What is the Mobile Health Team?

The Mobile Heath Team (MHT) found its beginnings in the outreach efforts of founders, Mabelle and Raj Arole, and today serves as the bridge between the community and CRHP’s on-campus medical and development staff. Historically, villagers have had neither the time, nor the resources to travel all the way to the hospital in Jamkhed for care, and as a result, healthcare was brought to them. In order to build trust and confidence, the original outreach team provided curative services via weekly clinics in the villages, and as rapport was built, the original team developed into the MHT. Today the team possesses a broad array of capacities including health promotion, preventive health services, social work, development projects, and community organization.

The Mobile Health Team consists of a driver, social workers, a paramedic, and on certain occasions, a physician. However, these distinctions tend to be in name only, and all team members are trained as fully as possible in all jobs and tasks. All team members address patients’ clinical and social questions, and are considered equals with each member given respect and importance. The integration of the team and skill sharing allows for flexibility, and creates a resiliency in our system in the face of unpredictable absences, and personnel shortages.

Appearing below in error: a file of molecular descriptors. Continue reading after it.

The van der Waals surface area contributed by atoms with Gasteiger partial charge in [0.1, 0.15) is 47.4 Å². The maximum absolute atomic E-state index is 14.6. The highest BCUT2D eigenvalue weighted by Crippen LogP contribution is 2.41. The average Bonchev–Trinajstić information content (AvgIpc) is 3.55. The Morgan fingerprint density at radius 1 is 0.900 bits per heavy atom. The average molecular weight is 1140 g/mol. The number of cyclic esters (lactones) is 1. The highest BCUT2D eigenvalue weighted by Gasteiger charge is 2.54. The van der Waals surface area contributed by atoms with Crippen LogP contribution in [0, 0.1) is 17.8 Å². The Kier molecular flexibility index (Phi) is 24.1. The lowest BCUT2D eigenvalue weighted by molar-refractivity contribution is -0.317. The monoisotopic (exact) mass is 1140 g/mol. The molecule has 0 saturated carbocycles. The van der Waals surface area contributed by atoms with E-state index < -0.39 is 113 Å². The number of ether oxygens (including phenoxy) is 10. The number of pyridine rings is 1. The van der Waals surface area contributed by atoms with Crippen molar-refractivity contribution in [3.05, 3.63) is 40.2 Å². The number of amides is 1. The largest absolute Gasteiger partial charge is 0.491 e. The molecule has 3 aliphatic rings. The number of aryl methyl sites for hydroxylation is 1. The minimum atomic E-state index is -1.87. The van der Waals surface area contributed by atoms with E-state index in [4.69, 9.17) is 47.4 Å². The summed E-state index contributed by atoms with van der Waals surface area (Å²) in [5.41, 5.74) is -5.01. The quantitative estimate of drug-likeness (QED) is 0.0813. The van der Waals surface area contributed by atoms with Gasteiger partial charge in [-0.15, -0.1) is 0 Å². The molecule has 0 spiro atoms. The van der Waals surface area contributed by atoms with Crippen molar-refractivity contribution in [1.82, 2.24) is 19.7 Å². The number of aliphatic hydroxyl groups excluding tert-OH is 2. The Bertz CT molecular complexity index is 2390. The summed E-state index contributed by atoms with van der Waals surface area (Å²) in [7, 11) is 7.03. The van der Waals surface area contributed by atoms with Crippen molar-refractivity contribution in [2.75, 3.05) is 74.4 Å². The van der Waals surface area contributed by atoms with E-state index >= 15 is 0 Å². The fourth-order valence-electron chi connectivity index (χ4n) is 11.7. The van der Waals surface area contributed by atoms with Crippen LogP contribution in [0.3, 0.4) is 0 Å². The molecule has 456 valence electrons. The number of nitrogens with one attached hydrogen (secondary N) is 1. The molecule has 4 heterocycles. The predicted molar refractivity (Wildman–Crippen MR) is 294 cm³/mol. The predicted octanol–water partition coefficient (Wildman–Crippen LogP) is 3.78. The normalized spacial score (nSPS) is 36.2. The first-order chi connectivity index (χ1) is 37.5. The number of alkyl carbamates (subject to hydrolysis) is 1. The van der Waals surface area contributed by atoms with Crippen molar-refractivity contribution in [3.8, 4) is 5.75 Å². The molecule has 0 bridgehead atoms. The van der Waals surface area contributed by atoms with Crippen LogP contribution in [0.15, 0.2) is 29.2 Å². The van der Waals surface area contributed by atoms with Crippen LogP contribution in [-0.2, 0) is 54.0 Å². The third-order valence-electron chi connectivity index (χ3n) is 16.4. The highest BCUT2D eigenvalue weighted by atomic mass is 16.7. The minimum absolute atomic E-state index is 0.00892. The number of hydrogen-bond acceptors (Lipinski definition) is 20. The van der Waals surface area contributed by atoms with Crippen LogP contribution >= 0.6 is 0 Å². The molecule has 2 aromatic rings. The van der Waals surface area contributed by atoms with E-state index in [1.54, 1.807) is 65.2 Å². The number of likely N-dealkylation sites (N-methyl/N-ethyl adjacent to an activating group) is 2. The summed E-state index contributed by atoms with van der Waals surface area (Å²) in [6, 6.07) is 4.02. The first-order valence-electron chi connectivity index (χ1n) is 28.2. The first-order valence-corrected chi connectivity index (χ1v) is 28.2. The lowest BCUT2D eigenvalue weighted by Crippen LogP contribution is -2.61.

What population does the Mobile Health Team serve?

The Mobile Health Team helps train Village Health Workers and work side by side with them to provide health services to project villages. MHT members help lead and provide support for the Adolescent Boys and Girls Programs, Women’s Self-Help Groups, and Farmers’ Clubs. In addition, the MHT members work with trainees and researchers from all over the world to collect village data and educate others about the Jamkhed Model.

 What are the goals of the Mobile Health Team?

  • To provide on-site support to Village Health Workers (VHWs) and help add authority to the VHW’s decisions in the eyes of the villagers.
  • Act as a part of a referral system in which they are the second line of defense.
  • Help dispel notions of caste, literacy, or gender barriers to ability or competence.
  • To advise and mentor villagers in development activities such as Women’s Self Health Groups and Farmers’ Clubs.
  • To link villages to our health center’s Julia Hospital, the third and final level of our referral system. If a patient cannot be treated in the field, he or she has the option of coming to our hospital, which utilizes a sliding-scale payment system to accommodate for all socioeconomic situations. The MHT follows up with patients in their villages after discharge.